An inheritor from great painters of light and perception such as Caravaggio, Turner, Vermeer and the Impressionists, and an abstract expressionist who has exchanged the canvas and paint for a purer exploration of light and space, Turrell builds upon and extends the practice of these artists. In particular, his work draws on the paintings of Mark Rothko and Barnett Newman. For example, Tycho White: Single Wall Projection (1967), on display in Houston, specifically references Newman’s “zip paintings”, which featured expanses of colour with thin, differently coloured vertical lines. In Turrell’s work, the thin “zip” is a strip of light rather than paint. However, just as the exact and precise line of paint in Newman’s work is in some sense an illusion of precision masking an intricate dynamic of colour, in Turrell’s Tycho White the zip has an aura surrounding it. It is perceived as a thin line but in fact there is an oval glow around it.
However, as de Lima Greene has remarked, Turrell’s influence from artistic traditions goes much deeper and wider than that, drawing as much on the impulses of “the creators of Stonehenge and the pyramids” as on the relatively narrow history of Western painting.
These diverse inspirations are perhaps nowhere more evident within Turrell’s practice than in his large-scale masterpiece Roden Crater . Since the early 1970s, the crater in Arizona has been carefully worked over by Turrell to create an extraordinary piece of land and light art. Sculpting and adapting the natural features and conditions of the extinct volcano itself, the artist has created a number of different transitional spaces such as tunnels, pathways and ante-rooms. Within these spaces, Turrell has developed the most complete expression of his series of “Skyspaces”, portals or boxes such as windows and frames. Constantly in flux because of ever-changing conditions of the sky, these simple framing devices reveal ravishing and extraordinary abstract works of dynamic colour and saturation. Depending on the position of the light, it is possible to perceive stars and planets – miniature packages of the cosmos within these envelopes of space.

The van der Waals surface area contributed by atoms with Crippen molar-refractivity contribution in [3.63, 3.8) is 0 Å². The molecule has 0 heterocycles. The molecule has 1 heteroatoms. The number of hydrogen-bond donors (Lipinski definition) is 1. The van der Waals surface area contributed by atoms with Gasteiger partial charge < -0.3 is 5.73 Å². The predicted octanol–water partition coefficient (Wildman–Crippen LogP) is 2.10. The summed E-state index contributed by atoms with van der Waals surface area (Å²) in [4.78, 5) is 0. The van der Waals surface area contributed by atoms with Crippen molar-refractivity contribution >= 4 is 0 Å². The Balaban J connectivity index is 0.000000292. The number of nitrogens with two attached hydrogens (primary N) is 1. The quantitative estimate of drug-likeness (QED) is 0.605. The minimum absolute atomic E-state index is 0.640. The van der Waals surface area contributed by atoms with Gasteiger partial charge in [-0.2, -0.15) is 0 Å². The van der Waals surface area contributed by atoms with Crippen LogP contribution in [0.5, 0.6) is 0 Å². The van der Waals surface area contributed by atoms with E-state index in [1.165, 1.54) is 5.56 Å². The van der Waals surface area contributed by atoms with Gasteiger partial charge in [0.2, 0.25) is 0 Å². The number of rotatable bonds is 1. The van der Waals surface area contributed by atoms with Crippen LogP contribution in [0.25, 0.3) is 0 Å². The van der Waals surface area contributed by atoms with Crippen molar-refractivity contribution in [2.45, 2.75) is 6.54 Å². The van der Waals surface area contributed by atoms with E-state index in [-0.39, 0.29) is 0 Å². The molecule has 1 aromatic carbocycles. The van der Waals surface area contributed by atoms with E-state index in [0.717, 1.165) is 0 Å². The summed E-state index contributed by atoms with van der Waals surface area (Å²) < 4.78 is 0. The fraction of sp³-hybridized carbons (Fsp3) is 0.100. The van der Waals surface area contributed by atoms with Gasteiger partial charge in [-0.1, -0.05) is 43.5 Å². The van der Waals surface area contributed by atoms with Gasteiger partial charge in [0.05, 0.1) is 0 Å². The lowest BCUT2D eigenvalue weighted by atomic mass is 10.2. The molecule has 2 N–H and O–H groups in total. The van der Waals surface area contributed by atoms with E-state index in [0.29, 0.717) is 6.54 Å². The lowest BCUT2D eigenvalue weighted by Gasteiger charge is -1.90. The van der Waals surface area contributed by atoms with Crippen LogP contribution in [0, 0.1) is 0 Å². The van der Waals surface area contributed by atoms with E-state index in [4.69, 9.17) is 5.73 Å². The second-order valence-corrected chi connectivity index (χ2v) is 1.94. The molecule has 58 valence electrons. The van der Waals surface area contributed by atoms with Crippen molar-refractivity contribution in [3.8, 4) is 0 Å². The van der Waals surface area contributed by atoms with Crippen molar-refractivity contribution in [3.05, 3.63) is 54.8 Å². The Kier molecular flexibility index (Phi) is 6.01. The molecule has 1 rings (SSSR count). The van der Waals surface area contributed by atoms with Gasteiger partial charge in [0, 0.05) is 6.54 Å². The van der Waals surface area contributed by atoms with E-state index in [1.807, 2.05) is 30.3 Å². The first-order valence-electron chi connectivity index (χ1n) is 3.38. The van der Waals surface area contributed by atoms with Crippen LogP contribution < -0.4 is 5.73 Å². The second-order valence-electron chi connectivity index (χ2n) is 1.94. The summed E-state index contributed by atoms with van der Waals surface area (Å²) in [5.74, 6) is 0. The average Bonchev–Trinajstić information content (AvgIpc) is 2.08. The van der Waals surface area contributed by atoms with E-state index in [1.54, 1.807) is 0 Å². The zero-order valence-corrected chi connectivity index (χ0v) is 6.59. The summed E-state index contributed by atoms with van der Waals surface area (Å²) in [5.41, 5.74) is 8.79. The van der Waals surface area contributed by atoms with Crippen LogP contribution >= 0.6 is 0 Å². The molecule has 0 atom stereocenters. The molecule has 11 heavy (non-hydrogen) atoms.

Roden Crater is, in a sense, both a temple and a monument, though without the specificity that either of those terms suggests. Dependent on the light it manipulates and engages with, providing sublime effects, Roden Crater is always changing and never defined. As such, it is perhaps more appropriate to consider it as an observer’s post, somewhere to approach without a specific idea of what is to be apprehended, but with a willingness for, and openness to, perceptual experience. Across the over two dozen installations that will be presented in Roden Crater when it is complete, the viewer is encouraged to engage in an act that humans have been interested in for millennia: looking up towards the light. It is at once moving, romantic and self-aware.
Of the expressive and poetic qualities of Turrell’s art, the critic Jonathan Jones has remarked (Guardian, 2000): “Turrell is the last great American romantic artist, giving the viewer rhapsodic encounters with nature and the mystery of light. He proves that artists can still look at nature afresh.” By intervening in natural light conditions through meticulously planned installations, Turrell encourages us to observe ourselves in the process of observing and, by doing so, he transforms our relationship to perception in general. While this is a revelatory process in many ways, he is able to avoid the grandness that this suggests through the minimalism and intransigence of many of his works. These three important surveys of Turrell’s work demonstrate that he is still creating visionary interventions to help us quite literally “see the light.”
Perceptions of Light, James Turrell, featured in Aesthetica Magazine Issue 54, August 2013. Pick up the latest copy at www.aestheticamagazine.com.
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1. James Turrell, The Light Inside (1999). Courtesy of James Turrell and the Museum of Fine Arts, Houston.